The record is not your traditional indie rock record. It begins simply with a piano and a vocal with a soft echo. Synthesizers are added to balance the echo, but then the drums and bassline kick in over the synthesizers, and the expectations you have of this record evolve.
The record is Jaws of Love, by the artist of the same name, a solo project of Los Angeles based musician Kelcey Ayer – and as the track culminates from its hauntingly beautiful sound it leaves the listener in a reflective mood.
“Ain’t it the life?” Ayer sings at the track’s climax. “Ain’t it what you wanted?”
Ayer and Jaws of Love have come to prominence on a Thursday morning on the FM airwaves of the Twin Cities in Minnesota, as the song of the day at The Current.
— jade (@jadeisthename) November 30, 2017
On the tin, The Current is a station part of Minnesota Public Radio, the local public radio outlet. It is a music service, and while music is a core part of their identity, they have taken the conventional idea of an American music radio station purely obsessed by format and tossed it into the rubbish bin.
The Current’s role is two-fold. Jade, Andrea Swensson, Mark Wheat, Oake and Riley, and the other DJs, bloggers and personalities that work on the station live and breathe music. They are passionate about it. They’re like your best mate who adores and knows everything about music. Need a recommendation for a new act to listen to? There they are. Want to know who the best up and coming bands are in Minnesota? They have an answer (and some tunes) for you.
Yet, it encompasses more than just providing a soundtrack or convincing you to listen to something you’ve never heard before. They are curators. They celebrate the music that was historic and champion the underdogs. They take pride in showcasing acts from up and down the state – acts that send music in the hundreds of thousands by email and by post eager to get their tracks on their coveted airwaves.
They subscribe to the idea and philosophy of authenticity that was embraced by John Peel during his 37 years of making programmes for Radio 1 and the World Service. They get an excitement from playing records – be they obscure, local or legendary – an excitement that was shared by Peel.
The desire to share these records is cathartic – it was something that was at the centre of Peel’s programmes and is shared by a station over 4,000 miles away from London. (For the record, Minnesota Public Radio’s parent organisation, American Public Media, distributes content from the BBC to public radio stations in the United States.)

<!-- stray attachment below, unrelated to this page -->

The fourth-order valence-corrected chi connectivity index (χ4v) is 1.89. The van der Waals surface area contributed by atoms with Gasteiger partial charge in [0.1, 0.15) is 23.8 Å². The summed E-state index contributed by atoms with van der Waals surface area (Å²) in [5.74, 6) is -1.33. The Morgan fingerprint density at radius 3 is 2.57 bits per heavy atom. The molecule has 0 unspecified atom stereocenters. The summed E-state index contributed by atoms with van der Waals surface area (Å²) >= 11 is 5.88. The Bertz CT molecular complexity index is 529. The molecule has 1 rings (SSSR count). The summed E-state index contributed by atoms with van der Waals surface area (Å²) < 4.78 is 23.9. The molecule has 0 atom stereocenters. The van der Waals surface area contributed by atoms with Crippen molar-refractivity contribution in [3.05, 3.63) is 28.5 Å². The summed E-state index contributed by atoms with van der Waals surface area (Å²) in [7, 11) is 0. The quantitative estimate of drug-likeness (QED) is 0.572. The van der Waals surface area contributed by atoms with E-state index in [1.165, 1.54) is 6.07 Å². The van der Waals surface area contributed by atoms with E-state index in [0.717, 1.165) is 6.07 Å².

Over the course of its nearly 13 years of existence, the people that make up The Current have become some of the most unabashed ambassadors of music and media itself – as well as ambassadors of an area usually overlooked by the bright lights of Los Angeles, New York and Chicago.
They are so integral to life in the Twin Cities, that when Prince, one of the area’s most prominent global cultural icons, died in 2016, it was The Current that led the core of tributes that spread for the star that got his start here, and never forgot where he came from.
The philosophy that Peel and The Current share has provided an important lesson for those who are looking for a viable career in journalism and media – it may take a while to get there, but passion and perseverance can go a long way, and the ability to do authentic and meaningful work is out there. It is a reminder that in the changing media landscape is one that is often hard to come across.
One thing is clear from the get go. The people at The Current take pride in what they do and, like most Minnesotans, care about what they do. Those in front of the mic and those behind it have no desire to do this for the money. They do it because they believe in what they do – a fine way to show the Twin Cities area to the world as it prepares to host the thousands of guests and others for the NFL Super Bowl early in the New Year.
The Current is more than just a music service. It embodies the spirit of Minnesota and serves as a reminder to those aspiring to work in journalism and the media that the ability to do authentic work is out there. It has also upheld the legacy of Peel, in the nation where he got his start, and has kept his spirit alive – one record at a time.
Whoever said teenage dreams were hard to beat?
The Current streams online at www.thecurrent.org.